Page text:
The event coordinator in me planned an afternoon of errands and dog walking. I even ordered breezy, reasonably warm weather to make the day better.
In the lobby of the Humane Society, a volunteer greeted us. I told her we were there to walk a dog.
“We don’t allow open-toed shoes,” she said.
I don’t think this volunteer remembered us from our previous visit, but I remembered her. “No one said anything about this rule when we came last time,” I said. Certainly, this would be an excellent defense. She’d understand her faux pax and let us in.
She said, “We probably didn’t need to. You must’ve been wearing the right shoes.”
I looked at my kids’ feet. Don’t those rascals ever listen to me? (Before biking, for example, I tell them to take off those flip-flops and put on good shoes.) Until then, I hadn’t noticed what they decided to wear. I had other things on my mind like packing Cheerios and diapers for the baby, and juice boxes for the girls. And where is my coffee mug? Sunglasses? Did I shave my legs? Oh, and there’s that return I need to make to Target? Where’s the receipt? And sunscreen. Where’s the spray stuff so we don’t have to get all lubed up with greasy lotion? I had forgotten to check the shoes.
Melisandra wore Sketchers. Corrigan wore a generic version of Keen sandals. Both covered their toes. Both represented sensible choices in footwear. But me? I wore my strappy Crocs, the ones that showed off the worn and chipped pedicure, very comfortable but not worthy of walking dogs. Damn.
The baby kicked her bare feet in the stroller. Melisandra hugged me at my waist. She looked up at me in tears as if to say, isn’t there something you can do, Mom?
My first thought: com’on, Lady, really? We plan to walk a small dog. Not a Rottweiler. Not a Great Dane with long nails that could puncture my big toe. I wanted to say–since I like to make rules and not follow them–that we had exerted a lot of effort to even be here and doesn’t that count? I wanted to tell her I would sign a form waiving the Humane Society of any liability from an injury inflicted upon me because I wore stupid shoes. Just please, please, please let us walk a dog.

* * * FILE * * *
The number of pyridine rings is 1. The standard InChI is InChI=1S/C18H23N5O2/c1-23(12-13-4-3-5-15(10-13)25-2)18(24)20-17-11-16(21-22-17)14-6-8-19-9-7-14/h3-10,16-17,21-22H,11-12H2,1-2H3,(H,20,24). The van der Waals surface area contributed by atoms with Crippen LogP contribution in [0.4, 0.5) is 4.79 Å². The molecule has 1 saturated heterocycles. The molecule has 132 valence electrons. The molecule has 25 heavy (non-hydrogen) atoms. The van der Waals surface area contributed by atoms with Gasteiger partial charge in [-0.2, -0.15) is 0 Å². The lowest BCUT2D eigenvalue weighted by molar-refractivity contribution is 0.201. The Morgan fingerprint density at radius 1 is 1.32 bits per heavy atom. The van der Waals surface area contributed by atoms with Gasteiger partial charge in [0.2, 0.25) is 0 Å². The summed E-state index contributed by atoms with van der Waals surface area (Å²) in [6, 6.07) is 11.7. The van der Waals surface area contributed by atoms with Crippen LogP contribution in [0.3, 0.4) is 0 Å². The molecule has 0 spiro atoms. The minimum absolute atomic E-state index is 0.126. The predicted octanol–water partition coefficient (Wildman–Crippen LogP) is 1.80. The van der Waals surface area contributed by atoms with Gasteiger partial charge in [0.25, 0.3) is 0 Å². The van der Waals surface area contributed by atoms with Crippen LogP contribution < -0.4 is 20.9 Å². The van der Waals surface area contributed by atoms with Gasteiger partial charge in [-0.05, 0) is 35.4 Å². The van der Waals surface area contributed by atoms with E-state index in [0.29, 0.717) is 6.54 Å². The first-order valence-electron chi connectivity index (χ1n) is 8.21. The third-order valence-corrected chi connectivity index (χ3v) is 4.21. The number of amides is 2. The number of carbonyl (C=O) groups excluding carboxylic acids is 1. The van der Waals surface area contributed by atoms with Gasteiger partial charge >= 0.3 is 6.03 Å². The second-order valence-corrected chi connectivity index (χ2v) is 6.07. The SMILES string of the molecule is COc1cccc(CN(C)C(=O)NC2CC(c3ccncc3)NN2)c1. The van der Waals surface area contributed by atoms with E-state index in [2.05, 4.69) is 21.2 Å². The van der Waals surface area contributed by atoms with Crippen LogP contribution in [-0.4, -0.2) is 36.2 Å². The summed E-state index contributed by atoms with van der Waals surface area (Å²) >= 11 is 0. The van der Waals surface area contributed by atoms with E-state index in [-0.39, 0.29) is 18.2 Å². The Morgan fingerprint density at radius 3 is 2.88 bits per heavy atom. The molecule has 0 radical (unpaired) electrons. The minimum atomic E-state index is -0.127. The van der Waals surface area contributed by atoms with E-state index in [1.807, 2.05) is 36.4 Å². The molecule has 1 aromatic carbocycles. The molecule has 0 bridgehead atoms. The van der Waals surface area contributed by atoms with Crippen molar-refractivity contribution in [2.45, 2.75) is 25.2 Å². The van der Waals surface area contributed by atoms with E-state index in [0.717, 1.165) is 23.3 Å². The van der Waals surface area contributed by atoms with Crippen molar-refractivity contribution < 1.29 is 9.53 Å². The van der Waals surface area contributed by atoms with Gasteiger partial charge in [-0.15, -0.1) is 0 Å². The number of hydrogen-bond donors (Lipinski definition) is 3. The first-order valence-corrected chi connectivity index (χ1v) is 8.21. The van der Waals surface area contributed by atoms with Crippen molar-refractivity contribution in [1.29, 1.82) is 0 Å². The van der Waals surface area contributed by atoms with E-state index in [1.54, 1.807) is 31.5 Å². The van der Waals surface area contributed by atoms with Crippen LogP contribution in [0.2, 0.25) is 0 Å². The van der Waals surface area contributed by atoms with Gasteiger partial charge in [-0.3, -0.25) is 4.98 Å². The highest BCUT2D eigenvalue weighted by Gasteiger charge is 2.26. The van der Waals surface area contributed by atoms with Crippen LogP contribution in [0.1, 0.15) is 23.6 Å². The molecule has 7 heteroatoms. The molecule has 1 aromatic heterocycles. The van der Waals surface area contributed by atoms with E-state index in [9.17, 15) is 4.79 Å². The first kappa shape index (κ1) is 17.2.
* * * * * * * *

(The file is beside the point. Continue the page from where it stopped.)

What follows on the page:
Like me, my kids will negotiate around rules or structures put in place. They get by with it because I pause and consider their spectrum of requests. I contemplate their reasons to bend or rewrite rules. Just because of who I am I create murky waters in my own parenting. I have been known to be in the middle of a negotiation before I realize I’m negotiating with them. Sometimes, out of pure principle, I stop myself and make what I said stick (“No, you can’t go on that playdate/have that dessert/watch another Phineas and Ferb.”) even if they have persuaded me otherwise.
The volunteer said, “Do you have any other shoes in the car?”
I thought about the items in my van–a volleyball, McDonald’s wrappers, banana peel, beach blanket, cargo net, noodles for the pool. No shoes. I shook my head. She said, “We’ll be here until six, if you want to come back.”
I didn’t want to come back. I wanted to be quick with witty reasons for why we should be allowed to walk a dog; I wanted to beg her to let us go play. But I kept quiet. What would I do if she said no again? Keep arguing? Sometimes rules are rules, and I need to follow them, too.
We returned to the van disappointed, of course. I apologized. And then, I took the kids on their next adventure of walking with carts and filling them with ingredients for supper.